NATIONAL

‘21st-century communication requires global etiquette, national acumen’

By Joel Lee
  • Published : Jul 9, 2018 - 19:55
  • Updated : Jul 9, 2018 - 20:17
Choi Jung-wha, president of the Corea Image Communication Institute, firmly believes that to thrive in a global community, people should learn to respect and care for others as cultured citizens.

She also regrets that many Koreans do not know much about their own culture, history and heritage, while being more passionate about foreign cultures.

Choi’s decadeslong efforts to bridge Korea and the world bestowed her the Yeongsan Diplomat Award on Wednesday, given to individuals who made superb achievements to enhance the nation’s image and interests around the world.

CICI President and Hankuk University of Foreign Studies professor Choi Jung-wha poses with South Korean Foreign Minister Kang Kyung-wha (left) and her husband Didier Beltoise at the Yeongsan Diplomat Award ceremony on Wednesday. (Joel Lee/The Korea Herald)

“Being a cutthroat competitive society built on the ashes of the Korean War, we have kept rather high opinions of ourselves close to our hearts, while often discrediting other people’s opinions, desires and needs. In our interconnected world, we should learn to respect differences and listen to one another to prosper together,” she told The Korea Herald at the award ceremony in Seoul.

“We still have a long way to go. South Korea has the explosive dynamism unseen the world over, but our ‘me-first’ attitude has been rampant and pervasive. In my 30-year experience in public diplomacy, I have met many global citizens, particularly those from the United Kingdom, United States and Japan, who have internalized the etiquette of honoring and caring for others.”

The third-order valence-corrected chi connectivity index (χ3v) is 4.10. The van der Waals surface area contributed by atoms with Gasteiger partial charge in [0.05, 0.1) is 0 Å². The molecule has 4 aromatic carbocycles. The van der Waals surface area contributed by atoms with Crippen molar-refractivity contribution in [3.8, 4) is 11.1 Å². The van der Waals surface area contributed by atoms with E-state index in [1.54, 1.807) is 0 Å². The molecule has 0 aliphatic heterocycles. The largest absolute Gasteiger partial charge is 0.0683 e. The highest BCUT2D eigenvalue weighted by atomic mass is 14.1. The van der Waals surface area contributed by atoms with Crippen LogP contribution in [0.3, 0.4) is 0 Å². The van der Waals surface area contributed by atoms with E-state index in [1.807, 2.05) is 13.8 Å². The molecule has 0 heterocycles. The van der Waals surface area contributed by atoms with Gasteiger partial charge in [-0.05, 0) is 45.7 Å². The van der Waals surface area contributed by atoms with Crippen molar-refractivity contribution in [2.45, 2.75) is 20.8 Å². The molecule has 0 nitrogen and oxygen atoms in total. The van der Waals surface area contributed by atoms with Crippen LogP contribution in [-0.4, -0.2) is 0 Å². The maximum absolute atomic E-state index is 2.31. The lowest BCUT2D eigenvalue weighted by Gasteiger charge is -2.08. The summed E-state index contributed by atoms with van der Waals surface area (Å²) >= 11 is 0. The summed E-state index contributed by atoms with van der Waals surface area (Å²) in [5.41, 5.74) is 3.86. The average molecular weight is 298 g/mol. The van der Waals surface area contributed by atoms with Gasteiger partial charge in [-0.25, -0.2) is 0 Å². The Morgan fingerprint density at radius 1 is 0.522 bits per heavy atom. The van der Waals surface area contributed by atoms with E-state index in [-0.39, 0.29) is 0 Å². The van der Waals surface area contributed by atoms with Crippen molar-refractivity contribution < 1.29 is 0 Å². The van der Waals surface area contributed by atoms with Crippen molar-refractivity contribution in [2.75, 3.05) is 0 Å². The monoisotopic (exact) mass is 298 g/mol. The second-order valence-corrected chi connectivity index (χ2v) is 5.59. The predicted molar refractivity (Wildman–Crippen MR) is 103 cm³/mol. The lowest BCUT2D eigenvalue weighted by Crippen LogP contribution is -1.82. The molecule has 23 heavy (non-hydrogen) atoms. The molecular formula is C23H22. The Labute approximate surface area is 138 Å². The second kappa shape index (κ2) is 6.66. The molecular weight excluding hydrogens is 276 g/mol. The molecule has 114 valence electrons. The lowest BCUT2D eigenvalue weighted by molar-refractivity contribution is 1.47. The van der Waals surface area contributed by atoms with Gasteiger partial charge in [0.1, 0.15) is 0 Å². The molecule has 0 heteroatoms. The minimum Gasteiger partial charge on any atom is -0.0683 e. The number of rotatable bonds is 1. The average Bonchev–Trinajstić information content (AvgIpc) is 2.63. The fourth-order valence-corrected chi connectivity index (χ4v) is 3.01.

The event at the Plaza Hotel Seoul gathered leading opinions from across the nation, including South Korean Foreign Minister Kang Kyung-wha, who gave congratulatory remarks, as well as British, French, Japanese and Singaporean ambassadors, politicians, businesspeople and journalists.

Former South Korean ambassador to the US, Ahn Ho-young, was a co-recipient of the award, conferred by the Seoul Forum for International Affairs.

Stressing that public diplomacy requires both the substance of attraction and means of promotion, Choi said she tried to enable both through CICI activities and the publication of books.

Choi has been a professor for the last 30 years at Hankuk University of Foreign Studies in Seoul, her alma mater, where she has taught interpretation and translation of French, Korean and English. She has written over 37 books, including “K-Style,” “Global Etiquette” and “10 C: Habits for Designing My Life.”

“K-Style,” written in English and French, introduces Korean culture and lifestyle to foreigners, with aims to make them fans of the country as well as globalize Koreans' perspectives.

In 2003, the year she received France’s highest award, Legion d’Honneur, Choi founded CICI, a nonprofit public diplomacy organization registered under the Ministry of Foreign Affairs. The CICI organizes year-round networking events and awards, such as the Culture Communication Forum, CICI Korea Image Awards and Korea CQ Forum. 

Hundreds of opinion leaders -- ambassadors and diplomats, corporate executives and entrepreneurs, scientists and engineers, artists and journalists -- have been CICI members or graduated from its programs.

By Joel Lee (joel@heraldcorp.com)